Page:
The CAAC-OS film is an oxide semiconductor film with low impurity concentration. The impurity is an element other than the main components of the oxide semiconductor film, such as hydrogen, carbon, silicon, or a transition metal element. In particular, an element (specifically, silicon or the like) having higher strength of bonding to oxygen than a metal element included in an oxide semiconductor film extracts oxygen from the oxide semiconductor film, which results in disorder of the atomic arrangement and reduced crystallinity of the oxide semiconductor film. Furthermore, a heavy metal such as iron or nickel, argon, carbon dioxide, or the like has a large atomic radius (molecular radius), and thus disturbs the atomic arrangement of the oxide semiconductor film and causes a decrease in crystallinity when it is contained in the oxide semiconductor film. Note that the impurity contained in the oxide semiconductor might serve as a carrier trap or a carrier generation source.

The CAAC-OS film is an oxide semiconductor having a low density of defect states. In some cases, oxygen vacancies in the oxide semiconductor film serve as carrier traps or serve as carrier generation sources when hydrogen is captured therein, for example.

The state in which impurity concentration is low and density of defect states is low (the number of oxygen vacancies is small) is referred to as a “highly purified intrinsic” or “substantially highly purified intrinsic” state. A highly purified intrinsic or substantially highly purified intrinsic oxide semiconductor has few carrier generation sources, and thus can have a low carrier density. Therefore, a transistor including the oxide semiconductor film rarely has negative threshold voltage (is rarely normally on). The highly purified intrinsic or substantially highly purified intrinsic oxide semiconductor film has few carrier traps. Accordingly, the transistor including the oxide semiconductor film has little variation in electrical characteristics and high reliability. Electric charge trapped by the carrier traps in the oxide semiconductor film takes a long time to be released and might behave like fixed electric charge. Thus, the transistor including the oxide semiconductor film having high impurity concentration and a high density of defect states has unstable electrical characteristics in some cases.

Note that in this specification and the like, the carrier density of a substantially intrinsic oxide semiconductor film is higher than or equal to 1×10−9/cm3 and lower than 8×1011/cm3, preferably lower than 1×1011/cm3, more preferably lower than 1×1010/cm3. With a highly purified intrinsic oxide semiconductor film, the transistor can have stable electric characteristics.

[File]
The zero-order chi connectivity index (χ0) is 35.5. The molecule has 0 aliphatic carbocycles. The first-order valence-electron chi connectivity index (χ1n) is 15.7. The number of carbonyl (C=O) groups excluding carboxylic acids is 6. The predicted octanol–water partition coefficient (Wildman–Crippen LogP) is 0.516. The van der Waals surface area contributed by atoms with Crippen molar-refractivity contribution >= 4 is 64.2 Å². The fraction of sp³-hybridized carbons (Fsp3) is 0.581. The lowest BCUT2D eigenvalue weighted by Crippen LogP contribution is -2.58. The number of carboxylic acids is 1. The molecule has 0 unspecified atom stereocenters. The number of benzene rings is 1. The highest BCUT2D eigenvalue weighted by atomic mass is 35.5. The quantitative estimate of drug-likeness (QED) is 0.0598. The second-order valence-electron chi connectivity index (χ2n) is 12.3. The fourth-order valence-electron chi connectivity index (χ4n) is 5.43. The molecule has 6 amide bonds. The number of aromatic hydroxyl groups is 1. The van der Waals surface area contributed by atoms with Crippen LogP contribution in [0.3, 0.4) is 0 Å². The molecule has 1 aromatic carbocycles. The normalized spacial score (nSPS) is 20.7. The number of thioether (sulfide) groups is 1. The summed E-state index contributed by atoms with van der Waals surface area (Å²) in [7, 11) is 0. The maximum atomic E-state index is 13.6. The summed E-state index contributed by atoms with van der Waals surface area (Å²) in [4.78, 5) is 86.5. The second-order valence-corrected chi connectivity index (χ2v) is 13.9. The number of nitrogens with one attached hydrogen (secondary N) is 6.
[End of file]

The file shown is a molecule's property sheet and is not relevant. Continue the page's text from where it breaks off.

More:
With the use of the CAAC-OS film in a transistor, variation in the electrical characteristics of the transistor due to irradiation with visible light or ultraviolet light is small.

Next, a microcrystalline oxide semiconductor will be described.

A microcrystalline oxide semiconductor film has a region in which a crystal part is observed and a region in which a crystal part is not clearly observed in a high-resolution TEM image. In most cases, the size of a crystal part included in the microcrystalline oxide semiconductor film is greater than or equal to 1 nm and less than or equal to 100 nm, or greater than or equal to 1 nm and less than or equal to 10 nm. An oxide semiconductor film including a nanocrystal that is a microcrystal with a size greater than or equal to 1 nm and less than or equal to 10 nm, or a size greater than or equal to 1 nm and less than or equal to 3 nm is specifically referred to as a nanocrystalline oxide semiconductor (nc-OS) film. In a high-resolution TEM image of the nc-OS film, for example, a grain boundary is not clearly observed in some cases.

In the nc-OS film, a microscopic region (for example, a region with a size greater than or equal to 1 nm and less than or equal to 10 nm, in particular, a region with a size greater than or equal to 1 nm and less than or equal to 3 nm) has a periodic atomic arrangement. There is no regularity of crystal orientation between different crystal parts in the nc-OS film. Thus, the orientation of the whole film is not ordered. Accordingly, the nc-OS film cannot be distinguished from an amorphous oxide semiconductor film, depending on an analysis method. For example, when the nc-OS film is subjected to structural analysis by an out-of-plane method with an XRD apparatus using an X-ray having a diameter larger than the diameter of a crystal part, a peak which shows a crystal plane does not appear. Furthermore, a diffraction pattern like a halo pattern is observed when the nc-OS film is subjected to electron diffraction using an electron beam with a probe diameter (e.g., 50 nm or larger) that is larger than the diameter of a crystal part (the electron diffraction is also referred to as selected-area electron diffraction). Meanwhile, spots appear in a nanobeam electron diffraction pattern of the nc-OS film when an electron beam having a probe diameter close to or smaller than the diameter of a crystal part is applied. Moreover, in a nanobeam electron diffraction pattern of the nc-OS film, regions with high luminance in a circular (ring) pattern are shown in some cases. Also in a nanobeam electron diffraction pattern of the nc-OS film, a plurality of spots is shown in a ring-like region in some cases.